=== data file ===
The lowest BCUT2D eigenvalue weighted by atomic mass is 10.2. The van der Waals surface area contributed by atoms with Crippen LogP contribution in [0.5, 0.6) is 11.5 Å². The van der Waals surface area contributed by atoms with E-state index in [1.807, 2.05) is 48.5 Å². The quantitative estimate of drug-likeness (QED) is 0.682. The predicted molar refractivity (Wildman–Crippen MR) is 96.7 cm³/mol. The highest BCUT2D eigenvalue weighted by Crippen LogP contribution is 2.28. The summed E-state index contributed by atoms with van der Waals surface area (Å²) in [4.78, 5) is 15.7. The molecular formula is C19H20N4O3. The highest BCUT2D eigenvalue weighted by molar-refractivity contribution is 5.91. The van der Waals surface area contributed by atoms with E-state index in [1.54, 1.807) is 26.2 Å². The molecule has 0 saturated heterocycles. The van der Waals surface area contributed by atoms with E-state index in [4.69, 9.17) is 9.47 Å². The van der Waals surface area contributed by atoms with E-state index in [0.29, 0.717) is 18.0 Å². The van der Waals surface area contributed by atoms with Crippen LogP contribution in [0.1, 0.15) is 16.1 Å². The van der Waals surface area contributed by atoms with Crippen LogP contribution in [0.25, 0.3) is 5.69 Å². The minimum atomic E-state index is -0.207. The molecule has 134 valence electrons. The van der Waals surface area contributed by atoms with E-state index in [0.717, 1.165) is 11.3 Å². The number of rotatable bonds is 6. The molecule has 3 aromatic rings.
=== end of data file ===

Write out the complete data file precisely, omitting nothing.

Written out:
The lowest BCUT2D eigenvalue weighted by atomic mass is 10.2. The van der Waals surface area contributed by atoms with Crippen LogP contribution in [0.5, 0.6) is 11.5 Å². The van der Waals surface area contributed by atoms with E-state index in [1.807, 2.05) is 48.5 Å². The quantitative estimate of drug-likeness (QED) is 0.682. The predicted molar refractivity (Wildman–Crippen MR) is 96.7 cm³/mol. The highest BCUT2D eigenvalue weighted by Crippen LogP contribution is 2.28. The summed E-state index contributed by atoms with van der Waals surface area (Å²) in [4.78, 5) is 15.7. The molecular formula is C19H20N4O3. The highest BCUT2D eigenvalue weighted by molar-refractivity contribution is 5.91. The van der Waals surface area contributed by atoms with E-state index in [1.54, 1.807) is 26.2 Å². The molecule has 0 saturated heterocycles. The van der Waals surface area contributed by atoms with E-state index in [4.69, 9.17) is 9.47 Å². The van der Waals surface area contributed by atoms with E-state index in [0.29, 0.717) is 18.0 Å². The van der Waals surface area contributed by atoms with Crippen LogP contribution in [0.1, 0.15) is 16.1 Å². The van der Waals surface area contributed by atoms with Crippen LogP contribution in [0.25, 0.3) is 5.69 Å². The minimum atomic E-state index is -0.207. The molecule has 134 valence electrons. The van der Waals surface area contributed by atoms with E-state index in [0.717, 1.165) is 11.3 Å². The number of rotatable bonds is 6. The molecule has 3 aromatic rings.